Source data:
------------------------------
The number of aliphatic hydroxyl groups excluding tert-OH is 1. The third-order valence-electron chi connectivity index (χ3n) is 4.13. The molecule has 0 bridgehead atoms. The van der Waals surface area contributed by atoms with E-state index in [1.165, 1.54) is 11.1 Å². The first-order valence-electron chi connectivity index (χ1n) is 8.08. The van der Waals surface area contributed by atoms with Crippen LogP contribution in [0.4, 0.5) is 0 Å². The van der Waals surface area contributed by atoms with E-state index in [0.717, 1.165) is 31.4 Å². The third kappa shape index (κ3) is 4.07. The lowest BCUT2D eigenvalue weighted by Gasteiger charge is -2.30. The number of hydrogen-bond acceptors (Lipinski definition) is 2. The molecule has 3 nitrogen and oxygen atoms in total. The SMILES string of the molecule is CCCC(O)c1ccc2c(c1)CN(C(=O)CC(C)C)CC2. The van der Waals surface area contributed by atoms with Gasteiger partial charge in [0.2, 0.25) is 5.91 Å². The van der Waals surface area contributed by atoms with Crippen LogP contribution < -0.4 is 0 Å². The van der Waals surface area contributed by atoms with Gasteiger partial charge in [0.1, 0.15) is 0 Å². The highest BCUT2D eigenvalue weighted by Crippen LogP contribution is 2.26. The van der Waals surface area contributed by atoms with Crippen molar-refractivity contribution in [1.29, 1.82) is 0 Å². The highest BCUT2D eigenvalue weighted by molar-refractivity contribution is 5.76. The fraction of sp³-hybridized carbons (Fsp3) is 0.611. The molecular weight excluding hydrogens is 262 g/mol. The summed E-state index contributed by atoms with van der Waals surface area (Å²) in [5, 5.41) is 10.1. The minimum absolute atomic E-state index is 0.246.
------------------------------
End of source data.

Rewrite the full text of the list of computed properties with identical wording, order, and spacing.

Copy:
The number of aliphatic hydroxyl groups excluding tert-OH is 1. The third-order valence-electron chi connectivity index (χ3n) is 4.13. The molecule has 0 bridgehead atoms. The van der Waals surface area contributed by atoms with E-state index in [1.165, 1.54) is 11.1 Å². The first-order valence-electron chi connectivity index (χ1n) is 8.08. The van der Waals surface area contributed by atoms with Crippen LogP contribution in [0.4, 0.5) is 0 Å². The van der Waals surface area contributed by atoms with E-state index in [0.717, 1.165) is 31.4 Å². The third kappa shape index (κ3) is 4.07. The lowest BCUT2D eigenvalue weighted by Gasteiger charge is -2.30. The number of hydrogen-bond acceptors (Lipinski definition) is 2. The molecule has 3 nitrogen and oxygen atoms in total. The SMILES string of the molecule is CCCC(O)c1ccc2c(c1)CN(C(=O)CC(C)C)CC2. The van der Waals surface area contributed by atoms with Gasteiger partial charge in [0.2, 0.25) is 5.91 Å². The van der Waals surface area contributed by atoms with Crippen LogP contribution < -0.4 is 0 Å². The van der Waals surface area contributed by atoms with Gasteiger partial charge in [0.1, 0.15) is 0 Å². The highest BCUT2D eigenvalue weighted by Crippen LogP contribution is 2.26. The van der Waals surface area contributed by atoms with Crippen molar-refractivity contribution in [1.29, 1.82) is 0 Å². The highest BCUT2D eigenvalue weighted by molar-refractivity contribution is 5.76. The fraction of sp³-hybridized carbons (Fsp3) is 0.611. The molecular weight excluding hydrogens is 262 g/mol. The summed E-state index contributed by atoms with van der Waals surface area (Å²) in [5, 5.41) is 10.1. The minimum absolute atomic E-state index is 0.246.